Editor’s Note: This is part of a series of interviews with local chefs.
Matt Jamie was knocking back beers and oysters with a friend more than a dozen years ago when he tossed off the idea of opening a soy sauce brewery. Hey, there wasn’t one in America, so why not?
There’s one today, by the name of Bourbon Barrel Foods, all thanks to Jamie, and the soy sauce fermented in the Butchertown Market business is the signature product as well as the only American soy microbrewery. And while the business has been growing since Jamie founded it in 2006, over the last six months, there have been a couple of interesting leaps.
The first was the release of Jamie’s first book, titled “Eat Your Bourbon Cookbook,” a tome that not only tells his story but also presents seemingly countless recipes.
Secondly, the soy sauce product line recently expanded to include three new products in addition to the signature Bluegrass Soy Sauce, which famously is aged in bourbon barrels for a year.
The new products include a double-fermented Imperial Soy Sauce, made with a second fermenting and an added six months in the barrel; a version of the original that is smoked with bourbon barrel staves; and Small Batch Bourbon Ponzu, a spin on a Japanese ponzu made with an infusion of Old Forester instead of the traditional sake.
The new products lead the way into a more aggressive marketing focus for Bourbon Barrel Foods.
Jamie has begun conducting tasting events with limited seating, but it won’t end there — he said his goal is to begin having guest chef dinners, and a recent acquisition of a liquor license will allow the business to expand focus to also conduct events such as mixology classes.
(Bourbon Barrel Foods also makes products such as bourbon barrel bitters, bourbon-smoked spices, cocktail cherries and a whole lot more bourbon-infused products.)
Jamie offered me a private tasting of the new soy sauces recently, and I was blown away by the products. I had always been impressed by the complexity of the original soy sauce — let’s just say if the only soy you’ve tried came in a container with either a red or green top, you’ve been missing out — but the new ones take it a higher level.
Impressive as the sauce was, most importantly, I came away impressed with the Louisville native’s passion for what he does.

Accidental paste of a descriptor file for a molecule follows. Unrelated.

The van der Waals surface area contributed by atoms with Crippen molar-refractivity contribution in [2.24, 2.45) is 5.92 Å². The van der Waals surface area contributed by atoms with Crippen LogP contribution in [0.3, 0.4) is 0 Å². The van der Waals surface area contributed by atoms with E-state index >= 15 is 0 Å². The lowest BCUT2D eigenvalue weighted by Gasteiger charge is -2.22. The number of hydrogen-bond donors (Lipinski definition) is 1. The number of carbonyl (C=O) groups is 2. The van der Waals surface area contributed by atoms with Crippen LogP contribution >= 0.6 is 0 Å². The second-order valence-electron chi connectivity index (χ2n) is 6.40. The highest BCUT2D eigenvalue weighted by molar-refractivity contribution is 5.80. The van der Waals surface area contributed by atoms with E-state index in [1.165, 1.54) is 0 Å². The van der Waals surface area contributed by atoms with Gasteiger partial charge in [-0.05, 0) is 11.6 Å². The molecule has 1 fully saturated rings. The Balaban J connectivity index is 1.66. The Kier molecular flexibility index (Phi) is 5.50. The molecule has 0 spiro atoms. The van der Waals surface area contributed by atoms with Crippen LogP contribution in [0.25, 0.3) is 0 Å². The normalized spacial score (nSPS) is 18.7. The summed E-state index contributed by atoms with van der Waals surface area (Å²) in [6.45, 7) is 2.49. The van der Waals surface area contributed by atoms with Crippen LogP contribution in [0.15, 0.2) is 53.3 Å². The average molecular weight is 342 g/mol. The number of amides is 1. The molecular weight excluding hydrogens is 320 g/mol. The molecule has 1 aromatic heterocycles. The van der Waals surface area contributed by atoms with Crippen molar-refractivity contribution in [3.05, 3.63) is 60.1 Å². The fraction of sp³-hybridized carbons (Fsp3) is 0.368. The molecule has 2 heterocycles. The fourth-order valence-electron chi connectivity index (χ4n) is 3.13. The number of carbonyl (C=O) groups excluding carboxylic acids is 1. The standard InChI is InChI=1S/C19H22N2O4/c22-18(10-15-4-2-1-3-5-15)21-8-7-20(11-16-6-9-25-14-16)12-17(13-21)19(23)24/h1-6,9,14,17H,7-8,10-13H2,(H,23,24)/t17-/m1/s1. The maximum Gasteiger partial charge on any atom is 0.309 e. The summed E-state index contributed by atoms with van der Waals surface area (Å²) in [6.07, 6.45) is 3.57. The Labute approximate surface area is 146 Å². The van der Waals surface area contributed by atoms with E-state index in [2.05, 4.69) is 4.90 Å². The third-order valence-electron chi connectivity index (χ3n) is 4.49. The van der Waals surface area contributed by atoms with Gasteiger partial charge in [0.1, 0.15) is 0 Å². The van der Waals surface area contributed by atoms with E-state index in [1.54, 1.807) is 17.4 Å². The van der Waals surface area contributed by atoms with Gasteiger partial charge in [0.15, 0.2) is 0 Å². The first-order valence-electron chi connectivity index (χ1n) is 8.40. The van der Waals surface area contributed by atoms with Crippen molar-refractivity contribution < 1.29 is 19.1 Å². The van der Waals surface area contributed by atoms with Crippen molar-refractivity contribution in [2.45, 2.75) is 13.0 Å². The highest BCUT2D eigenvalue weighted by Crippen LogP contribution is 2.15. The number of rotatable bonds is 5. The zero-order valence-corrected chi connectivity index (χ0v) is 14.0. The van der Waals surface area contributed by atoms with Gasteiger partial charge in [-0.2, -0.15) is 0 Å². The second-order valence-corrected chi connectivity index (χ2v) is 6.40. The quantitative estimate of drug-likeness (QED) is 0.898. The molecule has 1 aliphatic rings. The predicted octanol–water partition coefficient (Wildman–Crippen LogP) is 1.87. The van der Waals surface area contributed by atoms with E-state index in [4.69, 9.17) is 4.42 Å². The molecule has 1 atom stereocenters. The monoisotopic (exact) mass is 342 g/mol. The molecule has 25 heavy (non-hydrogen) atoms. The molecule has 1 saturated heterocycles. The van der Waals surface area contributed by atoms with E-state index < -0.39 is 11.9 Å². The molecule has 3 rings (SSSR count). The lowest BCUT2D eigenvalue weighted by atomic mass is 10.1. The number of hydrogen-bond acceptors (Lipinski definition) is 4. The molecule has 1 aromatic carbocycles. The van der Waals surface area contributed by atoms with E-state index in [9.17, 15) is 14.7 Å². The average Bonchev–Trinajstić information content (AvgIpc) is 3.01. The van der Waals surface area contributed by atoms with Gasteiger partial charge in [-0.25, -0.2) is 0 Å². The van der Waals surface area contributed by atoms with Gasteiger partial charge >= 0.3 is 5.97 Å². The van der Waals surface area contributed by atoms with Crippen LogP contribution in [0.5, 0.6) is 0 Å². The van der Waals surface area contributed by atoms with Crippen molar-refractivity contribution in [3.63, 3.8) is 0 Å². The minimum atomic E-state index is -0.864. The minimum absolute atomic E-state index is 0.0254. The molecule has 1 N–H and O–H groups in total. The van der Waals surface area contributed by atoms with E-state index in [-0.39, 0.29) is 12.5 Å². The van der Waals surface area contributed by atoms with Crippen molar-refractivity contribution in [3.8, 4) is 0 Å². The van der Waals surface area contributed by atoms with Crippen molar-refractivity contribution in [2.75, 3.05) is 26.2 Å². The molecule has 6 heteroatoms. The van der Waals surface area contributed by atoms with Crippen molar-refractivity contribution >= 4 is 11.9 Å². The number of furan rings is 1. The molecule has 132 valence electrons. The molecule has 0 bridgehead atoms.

He’s traveled all over the world and had the idea for the expanded product line while doing a tasting at a bar called Flyte in Osaka, Japan, where customers can choose from more than 200 varieties of sauce for tasting.
It was, he said, similar to a bourbon tasting here in Kentucky, insomuch as it was about getting people to appreciate the many flavors present in the sauces.
Education, therefore, is fast becoming a key aspect to Bourbon Barrel Foods’ focus.
“It has to be,” Jamie said, in between talking about his sauces. “I’m a blond guy who lives in Kentucky and makes soy sauce for a living.”
He added: “People who are passionate about food want to get educated about what it is. We want to let people know we do this.”
He talked about how the Imperial Soy, blended with butter, makes a perfect pairing for steak. The Ponzu came about in part because, thanks to use of lemon zest in other products, he finds himself with unused lemon meat. That led to the citrus-infused sauce.
“I literally made some lemonade out of lemons,” he deadpanned.
A single drop of the sauce makes the palate come alive. Jamie joked about how his daughter, Madeline, tasted the smoked soy and said, “It tastes like country ham.”
Jamie beamed when he mentioned Madeline, 13, and his son Max, who is 14. They cook with their dad, which is no doubt why Madeline could pick out the flavor of country ham in a soy sauce.
Jamie said he and Max make fresh-squeezed smoothies anytime they’re together. Their palates have been getting an education all their young lives, it seems.
And while Jamie has traveled everywhere from Spain to Japan to Australia, mostly because of his business, he plans to take his kids to the Grand Canyon this summer — all for fun.
“We’ll probably take one bottle of soy sauce and get a picture,” he said with a smile.
And so, the new catchall brand umbrella is “Eat Your Bourbon,” from the book to the products to swag. It’s a perfect placement in bourbon country, obviously. In fact, Jamie said he even sued Arby’s at one point, as he already owned the trademark.
“I knew it was gold when I trademarked it,” he said.
All of this after he’d been living in Florida, having dropped out of graduate school and begun working in a restaurant as a line cook. He didn’t know at the time just how far that interim job would eventually take him.
“I thought cooking was cool and fun,” he said. “It was a hobby of mine, and it turned out it was a passion. And I was good at it.”
Look for the next event to take place Aug. 28 in the on-site Kitchen Studio, featuring a food tasting ranging from togarishi skirt steak to a watermelon mint cooler.